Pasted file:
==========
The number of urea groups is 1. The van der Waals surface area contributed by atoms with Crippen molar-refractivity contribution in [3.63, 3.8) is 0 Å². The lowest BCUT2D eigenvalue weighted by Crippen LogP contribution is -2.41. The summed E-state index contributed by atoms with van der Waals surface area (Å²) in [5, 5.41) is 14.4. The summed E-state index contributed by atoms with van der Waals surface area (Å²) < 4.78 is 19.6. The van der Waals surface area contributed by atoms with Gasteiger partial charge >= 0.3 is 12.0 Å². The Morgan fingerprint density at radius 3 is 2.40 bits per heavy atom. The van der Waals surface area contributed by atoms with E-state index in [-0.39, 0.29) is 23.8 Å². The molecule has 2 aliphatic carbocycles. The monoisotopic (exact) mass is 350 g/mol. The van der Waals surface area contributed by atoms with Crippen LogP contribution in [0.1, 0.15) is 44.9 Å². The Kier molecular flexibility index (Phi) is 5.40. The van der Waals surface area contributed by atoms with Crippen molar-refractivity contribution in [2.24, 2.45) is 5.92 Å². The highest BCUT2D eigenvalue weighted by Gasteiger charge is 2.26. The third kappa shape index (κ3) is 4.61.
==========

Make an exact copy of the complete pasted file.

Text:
The number of urea groups is 1. The van der Waals surface area contributed by atoms with Crippen molar-refractivity contribution in [3.63, 3.8) is 0 Å². The lowest BCUT2D eigenvalue weighted by Crippen LogP contribution is -2.41. The summed E-state index contributed by atoms with van der Waals surface area (Å²) in [5, 5.41) is 14.4. The summed E-state index contributed by atoms with van der Waals surface area (Å²) < 4.78 is 19.6. The van der Waals surface area contributed by atoms with Gasteiger partial charge >= 0.3 is 12.0 Å². The Morgan fingerprint density at radius 3 is 2.40 bits per heavy atom. The van der Waals surface area contributed by atoms with E-state index in [-0.39, 0.29) is 23.8 Å². The molecule has 2 aliphatic carbocycles. The monoisotopic (exact) mass is 350 g/mol. The van der Waals surface area contributed by atoms with Crippen LogP contribution in [0.1, 0.15) is 44.9 Å². The Kier molecular flexibility index (Phi) is 5.40. The van der Waals surface area contributed by atoms with Crippen molar-refractivity contribution in [2.24, 2.45) is 5.92 Å². The highest BCUT2D eigenvalue weighted by Gasteiger charge is 2.26. The third kappa shape index (κ3) is 4.61.